Would anyone miss you? Nobody noticed when Joyce Vincent died in her bedsit above a shopping mall in North London in 2003. Her body wasn’t discovered for three years, surrounded by Christmas presents she had been wrapping, and with the TV still on.
Would anyone miss you? Nobody noticed when Joyce Vincent died in her bedsit above a shopping mall in North London in 2003. Her body wasn’t discovered for three years, surrounded by Christmas presents she had been wrapping, and with the TV still on. Newspaper reports offered few details of her life– not even a photograph. Interweaving interviews with imagined scenes from Joyce’s life, Dreams of a Life is an imaginative, powerful, multilayered quest, and is not only a portrait of Joyce but a portrait of London in the eighties—the City, music, and race. It is a film about urban lives, contemporary life, and how, like Joyce, we are all different things to different people. It is about how little we may ever know each other, but nevertheless, how much we can love.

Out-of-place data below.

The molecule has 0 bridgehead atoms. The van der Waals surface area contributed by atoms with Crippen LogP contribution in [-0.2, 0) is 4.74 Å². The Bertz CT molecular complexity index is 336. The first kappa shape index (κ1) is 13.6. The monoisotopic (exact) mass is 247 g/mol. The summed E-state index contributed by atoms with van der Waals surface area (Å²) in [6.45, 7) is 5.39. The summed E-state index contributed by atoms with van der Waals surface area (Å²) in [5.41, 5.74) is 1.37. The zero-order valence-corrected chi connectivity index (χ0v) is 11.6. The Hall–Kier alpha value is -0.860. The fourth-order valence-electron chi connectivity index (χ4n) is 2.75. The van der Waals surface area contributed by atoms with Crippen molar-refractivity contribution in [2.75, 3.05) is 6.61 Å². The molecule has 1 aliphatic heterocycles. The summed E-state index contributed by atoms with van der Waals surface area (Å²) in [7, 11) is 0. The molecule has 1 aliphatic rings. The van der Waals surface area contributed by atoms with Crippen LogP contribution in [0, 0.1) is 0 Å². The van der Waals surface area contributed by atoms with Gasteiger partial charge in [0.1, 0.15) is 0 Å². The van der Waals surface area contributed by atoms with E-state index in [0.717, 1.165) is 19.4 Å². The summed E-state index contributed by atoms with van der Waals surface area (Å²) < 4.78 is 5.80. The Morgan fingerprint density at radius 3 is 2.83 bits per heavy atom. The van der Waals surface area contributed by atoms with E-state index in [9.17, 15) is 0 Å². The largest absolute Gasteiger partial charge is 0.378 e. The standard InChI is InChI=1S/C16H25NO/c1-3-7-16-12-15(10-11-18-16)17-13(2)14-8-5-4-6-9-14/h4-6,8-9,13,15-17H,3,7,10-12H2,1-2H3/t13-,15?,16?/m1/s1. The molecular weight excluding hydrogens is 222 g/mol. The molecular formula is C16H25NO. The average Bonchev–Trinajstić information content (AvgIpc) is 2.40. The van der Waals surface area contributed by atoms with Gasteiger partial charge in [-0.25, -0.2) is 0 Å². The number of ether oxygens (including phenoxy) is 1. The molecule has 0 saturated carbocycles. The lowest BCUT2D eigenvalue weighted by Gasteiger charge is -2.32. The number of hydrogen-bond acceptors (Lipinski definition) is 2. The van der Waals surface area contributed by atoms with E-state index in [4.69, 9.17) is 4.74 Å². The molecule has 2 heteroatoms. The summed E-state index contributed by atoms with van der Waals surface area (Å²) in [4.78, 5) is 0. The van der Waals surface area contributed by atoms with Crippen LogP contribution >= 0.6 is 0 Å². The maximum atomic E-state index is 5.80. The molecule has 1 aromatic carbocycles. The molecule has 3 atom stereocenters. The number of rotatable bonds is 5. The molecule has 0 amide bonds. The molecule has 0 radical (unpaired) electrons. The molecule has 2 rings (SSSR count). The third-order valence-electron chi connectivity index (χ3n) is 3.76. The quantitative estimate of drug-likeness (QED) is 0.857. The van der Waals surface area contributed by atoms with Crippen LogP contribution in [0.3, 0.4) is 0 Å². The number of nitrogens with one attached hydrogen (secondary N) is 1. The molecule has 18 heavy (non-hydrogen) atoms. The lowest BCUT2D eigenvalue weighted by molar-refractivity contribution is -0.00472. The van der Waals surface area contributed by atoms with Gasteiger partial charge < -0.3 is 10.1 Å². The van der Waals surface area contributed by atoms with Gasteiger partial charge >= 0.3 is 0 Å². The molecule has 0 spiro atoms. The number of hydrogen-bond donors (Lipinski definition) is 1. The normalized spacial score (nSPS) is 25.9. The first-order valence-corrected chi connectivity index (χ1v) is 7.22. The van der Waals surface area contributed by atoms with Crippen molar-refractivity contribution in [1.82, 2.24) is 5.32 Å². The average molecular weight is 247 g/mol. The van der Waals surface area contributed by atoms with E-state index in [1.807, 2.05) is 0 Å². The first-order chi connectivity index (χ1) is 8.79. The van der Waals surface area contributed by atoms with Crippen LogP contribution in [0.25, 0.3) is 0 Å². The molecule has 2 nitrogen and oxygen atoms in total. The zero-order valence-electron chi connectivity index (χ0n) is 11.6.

Carol Morley came to prominence with her documentary The Alcohol Years, a BAFTA nominated, Grierson Awarded, festival-winning film that was later released on DVD to critical acclaim. The film masqueraded as an autobiography but became as much about the people in it as Morley herself - and was seen to define an era (the 80’s) and a place (Manchester). An artist-filmmaker, she has received a number of Arts Council awards and made films that challenge, in different ways, how stories are told and which often cross the boundaries between fact and fiction. Her work has been shown at major international festivals, at galleries, cinemas, on Channel 4, Film4 and has received many international broadcasts, including The Sundance Channel. She has been the recipient of the Arts Foundation Fellowship for documentary film. Morley’s first narrative feature film Edge - made on a micro budget - was premiered at The London Film Festival in 2010 and released in 2012. Dreams of a Life is her first documentary feature film.